Tesco Plc (TSCDY) posted a mixed set of full year results Wednesday as the U.K.'s biggest food retailer continues to fight through a fiercely competitive market that is being hit hard by rising prices and flat domestic wages.
Tesco said its full-year profits, before exceptional items, came in at £1.28 billion ($1.6 billion), a figure that was largely in-line with analysts' expectations but up 30% from the previous full year period. Operating profits were tabbed at £1.01 billion, the company said, while its diluted earnings per share was reported at 81 pence, just shy of the 85 pence estimate forecast by analysts.
Tesco said overall group sales rose 4.3% to £49.9 billion, while like-for-like sales in the domestic U.K. market edged 0.9% higher for their first gain in more than five years. Like-for-like food sales, Tesco said, rose 1.3% from the previous full-year period.
"Today, our prices are lower, our range is simpler and our service and availability have never been better. Our exclusive fresh food brands have strengthened our value proposition and our food quality perception is at its highest level for five years. At the same time, we have increased profits, generated more cash and significantly reduced debt," said CEO Dave Lewis. "We are ahead of where we expected to be at this stage, having made good progress on all six of the strategic drivers we shared in October. We are confident that we can build on this strong performance in the year ahead, making further progress towards our medium-term ambitions."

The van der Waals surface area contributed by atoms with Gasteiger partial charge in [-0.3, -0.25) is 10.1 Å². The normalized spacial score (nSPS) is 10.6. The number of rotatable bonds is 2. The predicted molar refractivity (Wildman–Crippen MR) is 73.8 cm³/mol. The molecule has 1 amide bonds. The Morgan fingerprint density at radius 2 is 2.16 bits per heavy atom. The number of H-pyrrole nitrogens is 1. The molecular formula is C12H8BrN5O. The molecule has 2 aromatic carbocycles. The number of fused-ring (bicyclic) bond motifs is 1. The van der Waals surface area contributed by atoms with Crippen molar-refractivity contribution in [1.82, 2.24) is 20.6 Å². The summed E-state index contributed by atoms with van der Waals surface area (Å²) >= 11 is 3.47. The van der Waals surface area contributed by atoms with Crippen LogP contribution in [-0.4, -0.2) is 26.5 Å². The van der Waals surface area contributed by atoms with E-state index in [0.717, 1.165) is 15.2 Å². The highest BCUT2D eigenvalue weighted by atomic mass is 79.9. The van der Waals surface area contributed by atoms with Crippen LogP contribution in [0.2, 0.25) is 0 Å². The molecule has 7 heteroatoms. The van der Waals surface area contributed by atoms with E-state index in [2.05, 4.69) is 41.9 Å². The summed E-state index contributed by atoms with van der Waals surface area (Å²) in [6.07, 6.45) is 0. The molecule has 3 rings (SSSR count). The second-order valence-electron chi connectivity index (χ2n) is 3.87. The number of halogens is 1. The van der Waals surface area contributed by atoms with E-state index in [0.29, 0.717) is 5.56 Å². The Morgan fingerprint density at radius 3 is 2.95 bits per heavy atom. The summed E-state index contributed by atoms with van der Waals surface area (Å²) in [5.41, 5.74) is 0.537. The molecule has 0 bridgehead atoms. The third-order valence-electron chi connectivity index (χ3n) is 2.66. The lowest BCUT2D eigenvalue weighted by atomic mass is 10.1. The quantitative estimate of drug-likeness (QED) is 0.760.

Tesco also said it planned to reintroduce dividend payments in the 2017/2018 fiscal year, "with aim of achieving target cover of around two times EPS over the medium-term."
The group also trimmed its overall debt position by 27% from the previous year to £3.73 billion, the company said.
Tesco shares, however, fell more than 5% by mid-day in London to change hands at 185.85 pence each, extending a three-month loss to more than 10% against a 1.32% gain for the FTSE 350 General Retailers Index.